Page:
Apr 25

I just sub­scribed to Writer’s Digest’s YouTube chan­nel and hap­pened to dis­cover this very use­ful video. From a lit­er­ary agent’s expe­ri­enced point of view, it gives sev­eral great nuggets of infor­ma­tion about story-telling, plot, struc­ture, what works, and what doesn’t — all in just under 5 min­utes. Check it out:

Dec 3

What 185,000 words looks like, copyedited manuscript for MAKERS, the office, Clerkenwell, London, UK.JPGphoto © 2009 Cory Doc­torow | more info (via: Wylio)
Found this post through Writer’s Digest at a Guide to Lit­er­ary Agents blog. Go there for the full arti­cle by Guest Writer, Lit­er­ary Agent Mol­lie Glick:


1. An enter­tain­ing but polite and pro­fes­sional tone
2. Mul­ti­ple forms of con­tact infor­ma­tion
3. Proof that you have researched and hand-picked an agent. (If you’ve got a con­nec­tion, were referred by a client or met the agent at a con­fer­ence, make sure to point that out early in your let­ter.)
4. Espe­cially for non­fic­tion: An author bio that demon­strates your plat­form and why you’re the right author for this project
5. A quick, catchy hook or “ele­va­tor pitch”
6. Mak­ing a case for the book’s built-in audi­ence
7. Espe­cially for non­fic­tion: Show­ing why your exper­tise and media con­tacts make you the best author for your project


1. Ask­ing what the agent can do for you, rather than demon­strat­ing what you can do for him/her
2. Ask­ing for a phone call or in per­son meet­ing before the agent has requested one
3. Query­ing for mul­ti­ple projects at the same time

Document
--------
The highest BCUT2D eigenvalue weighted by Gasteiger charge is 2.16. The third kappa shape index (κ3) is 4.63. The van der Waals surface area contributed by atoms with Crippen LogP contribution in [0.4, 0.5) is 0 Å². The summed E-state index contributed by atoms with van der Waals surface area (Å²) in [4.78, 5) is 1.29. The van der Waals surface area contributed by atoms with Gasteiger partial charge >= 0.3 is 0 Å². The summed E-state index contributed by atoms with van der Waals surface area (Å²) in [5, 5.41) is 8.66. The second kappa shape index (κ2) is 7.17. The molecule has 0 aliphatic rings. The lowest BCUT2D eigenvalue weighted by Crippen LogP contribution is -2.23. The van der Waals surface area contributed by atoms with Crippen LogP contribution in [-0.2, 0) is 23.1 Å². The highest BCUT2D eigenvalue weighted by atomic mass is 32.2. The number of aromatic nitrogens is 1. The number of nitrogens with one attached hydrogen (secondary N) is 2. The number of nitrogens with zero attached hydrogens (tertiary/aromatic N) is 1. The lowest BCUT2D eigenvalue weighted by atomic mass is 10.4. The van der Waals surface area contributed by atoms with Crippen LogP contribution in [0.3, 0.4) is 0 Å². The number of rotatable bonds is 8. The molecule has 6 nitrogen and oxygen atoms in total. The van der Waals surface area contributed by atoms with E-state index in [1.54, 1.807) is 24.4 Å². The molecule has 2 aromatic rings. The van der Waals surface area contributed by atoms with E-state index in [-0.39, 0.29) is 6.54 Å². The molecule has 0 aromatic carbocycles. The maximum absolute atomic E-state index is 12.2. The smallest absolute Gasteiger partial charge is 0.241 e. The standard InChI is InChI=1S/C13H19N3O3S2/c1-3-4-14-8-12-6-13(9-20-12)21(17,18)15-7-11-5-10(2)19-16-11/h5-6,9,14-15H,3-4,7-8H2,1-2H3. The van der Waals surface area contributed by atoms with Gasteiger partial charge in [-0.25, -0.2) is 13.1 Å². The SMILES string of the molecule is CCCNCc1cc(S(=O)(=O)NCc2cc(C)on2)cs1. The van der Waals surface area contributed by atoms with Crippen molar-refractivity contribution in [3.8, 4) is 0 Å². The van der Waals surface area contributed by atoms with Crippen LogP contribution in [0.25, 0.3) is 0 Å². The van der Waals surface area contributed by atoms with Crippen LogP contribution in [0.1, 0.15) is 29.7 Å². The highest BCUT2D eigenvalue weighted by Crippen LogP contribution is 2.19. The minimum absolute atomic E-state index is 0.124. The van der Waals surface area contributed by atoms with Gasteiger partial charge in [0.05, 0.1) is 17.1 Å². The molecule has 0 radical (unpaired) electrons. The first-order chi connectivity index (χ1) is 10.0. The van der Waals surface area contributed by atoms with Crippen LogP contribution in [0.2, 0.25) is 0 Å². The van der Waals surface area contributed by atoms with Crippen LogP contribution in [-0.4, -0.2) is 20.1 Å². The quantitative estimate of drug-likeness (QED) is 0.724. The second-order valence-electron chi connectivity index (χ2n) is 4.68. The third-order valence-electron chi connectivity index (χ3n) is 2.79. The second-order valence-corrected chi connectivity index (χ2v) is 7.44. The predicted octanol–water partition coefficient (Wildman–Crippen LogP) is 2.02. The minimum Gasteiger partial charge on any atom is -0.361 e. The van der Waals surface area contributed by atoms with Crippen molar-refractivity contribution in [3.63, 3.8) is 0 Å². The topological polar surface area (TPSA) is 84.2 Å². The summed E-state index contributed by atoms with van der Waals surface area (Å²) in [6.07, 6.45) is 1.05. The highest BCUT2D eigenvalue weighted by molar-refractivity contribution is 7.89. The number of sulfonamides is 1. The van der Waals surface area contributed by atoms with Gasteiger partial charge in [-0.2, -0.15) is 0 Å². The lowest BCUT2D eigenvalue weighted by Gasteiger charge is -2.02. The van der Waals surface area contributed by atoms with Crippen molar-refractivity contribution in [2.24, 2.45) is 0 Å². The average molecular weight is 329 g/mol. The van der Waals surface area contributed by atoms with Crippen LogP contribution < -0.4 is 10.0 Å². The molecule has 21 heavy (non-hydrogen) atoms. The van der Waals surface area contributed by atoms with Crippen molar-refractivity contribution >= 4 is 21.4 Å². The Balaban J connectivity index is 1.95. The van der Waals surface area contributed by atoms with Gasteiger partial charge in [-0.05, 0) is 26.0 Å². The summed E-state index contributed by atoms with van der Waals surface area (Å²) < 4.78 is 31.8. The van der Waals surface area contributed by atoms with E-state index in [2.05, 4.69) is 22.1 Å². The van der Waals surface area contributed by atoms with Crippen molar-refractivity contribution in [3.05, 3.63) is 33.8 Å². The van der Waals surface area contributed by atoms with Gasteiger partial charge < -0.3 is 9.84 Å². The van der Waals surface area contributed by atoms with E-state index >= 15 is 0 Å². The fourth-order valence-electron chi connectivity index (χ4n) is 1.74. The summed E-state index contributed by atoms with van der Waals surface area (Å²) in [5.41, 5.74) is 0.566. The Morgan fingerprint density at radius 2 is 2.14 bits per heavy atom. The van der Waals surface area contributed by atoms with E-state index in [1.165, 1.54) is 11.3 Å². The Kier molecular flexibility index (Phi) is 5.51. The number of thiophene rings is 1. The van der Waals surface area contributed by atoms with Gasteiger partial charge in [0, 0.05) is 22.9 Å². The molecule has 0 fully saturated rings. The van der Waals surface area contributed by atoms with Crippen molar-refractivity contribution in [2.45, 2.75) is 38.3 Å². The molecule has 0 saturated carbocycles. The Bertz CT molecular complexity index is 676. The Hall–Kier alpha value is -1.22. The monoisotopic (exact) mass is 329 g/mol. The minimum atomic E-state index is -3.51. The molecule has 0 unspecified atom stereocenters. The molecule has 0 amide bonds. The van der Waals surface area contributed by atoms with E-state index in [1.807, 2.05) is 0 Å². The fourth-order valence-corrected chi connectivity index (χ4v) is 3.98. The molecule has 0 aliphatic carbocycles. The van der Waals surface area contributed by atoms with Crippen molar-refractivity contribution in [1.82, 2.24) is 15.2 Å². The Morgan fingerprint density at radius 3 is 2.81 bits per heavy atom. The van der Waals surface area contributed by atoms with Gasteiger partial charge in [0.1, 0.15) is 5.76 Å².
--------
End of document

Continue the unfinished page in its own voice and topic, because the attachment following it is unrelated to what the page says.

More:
4. List­ing per­sonal infor­ma­tion unre­lated to your book
5. Giv­ing ref­er­ences from peo­ple out­side the pub­lish­ing indus­try (such as say­ing your writ­ers group, your con­gre­gants, or your mother’s next door neighbor’s cock­erspaniel loved your book)
6. Com­par­ing your book to a commonly-quoted best­seller
7. Mak­ing broad claims that you can’t back up
8. A pitch for an incom­plete nov­els. (It’s OK to query with an unfin­ished non­fic­tion project, as long as you’ve writ­ten a pro­posal, but nov­els should be fin­ished before you start con­tact­ing agents.)
9. Overly famil­iar, aggres­sive, or incor­rect salutations

May 28

…I know some of you are because you’ve talked with me about it. Per­haps oth­ers are, too. The online arti­cle “How to Get an Agent’s Atten­tion,” by Chuck Sam­buchino of the Writer’s Digest com­mu­nity, caught my atten­tion for just that rea­son. I hope you will find it a help­ful resource.

A cou­ple of points that I really appre­ci­ate from Chuck’s post and from the agents interviewed:

  • A query let­ter is essen­tially a cover let­ter to apply for a job; the resume is your man­u­script. Be as pro­fes­sional as you would in writ­ing up a job appli­ca­tion.
  • A use­ful for­mula for a query let­ter is “The Hook, the Book, and the Cook.” To find out pre­cisely what this means, read the arti­cle!
  • If an agent rejects your man­u­script, it doesn’t nec­es­sar­ily mean it’s “bad”; it just means it’s “not his/her type” — just like when you’re dat­ing. Don’t take it per­son­ally if some­one isn’t totally, absolutely in love with your book; just move on and “date” some­one else until you find that per­fect “long-term rela­tion­ship.” After all, you don’t actu­ally want some­one rep­re­sent­ing your work who isn’t com­pletely head-over-heels in love with it, do you? Didn’t think so.

Many more insights where these came from! Check it out!

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